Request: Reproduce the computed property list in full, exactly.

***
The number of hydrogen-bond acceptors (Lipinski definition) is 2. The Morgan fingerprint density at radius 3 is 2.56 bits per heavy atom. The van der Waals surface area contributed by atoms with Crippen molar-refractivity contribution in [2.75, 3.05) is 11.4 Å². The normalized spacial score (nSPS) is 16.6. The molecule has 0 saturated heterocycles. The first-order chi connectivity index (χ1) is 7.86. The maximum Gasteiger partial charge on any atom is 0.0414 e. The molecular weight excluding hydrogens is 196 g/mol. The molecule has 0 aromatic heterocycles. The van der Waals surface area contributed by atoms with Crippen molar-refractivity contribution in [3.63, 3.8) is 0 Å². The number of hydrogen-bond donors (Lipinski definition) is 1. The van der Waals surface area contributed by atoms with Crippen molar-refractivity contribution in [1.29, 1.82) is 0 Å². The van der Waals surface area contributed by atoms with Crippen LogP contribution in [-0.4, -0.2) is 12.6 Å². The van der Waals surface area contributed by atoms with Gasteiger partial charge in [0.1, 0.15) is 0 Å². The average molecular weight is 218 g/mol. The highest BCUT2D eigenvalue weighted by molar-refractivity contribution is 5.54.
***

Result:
The number of hydrogen-bond acceptors (Lipinski definition) is 2. The Morgan fingerprint density at radius 3 is 2.56 bits per heavy atom. The van der Waals surface area contributed by atoms with Crippen molar-refractivity contribution in [2.75, 3.05) is 11.4 Å². The normalized spacial score (nSPS) is 16.6. The molecule has 0 saturated heterocycles. The first-order chi connectivity index (χ1) is 7.86. The maximum Gasteiger partial charge on any atom is 0.0414 e. The molecular weight excluding hydrogens is 196 g/mol. The molecule has 0 aromatic heterocycles. The van der Waals surface area contributed by atoms with Crippen molar-refractivity contribution in [3.63, 3.8) is 0 Å². The number of hydrogen-bond donors (Lipinski definition) is 1. The van der Waals surface area contributed by atoms with Crippen molar-refractivity contribution in [1.29, 1.82) is 0 Å². The van der Waals surface area contributed by atoms with Crippen LogP contribution in [-0.4, -0.2) is 12.6 Å². The van der Waals surface area contributed by atoms with Gasteiger partial charge in [0.1, 0.15) is 0 Å². The average molecular weight is 218 g/mol. The highest BCUT2D eigenvalue weighted by molar-refractivity contribution is 5.54.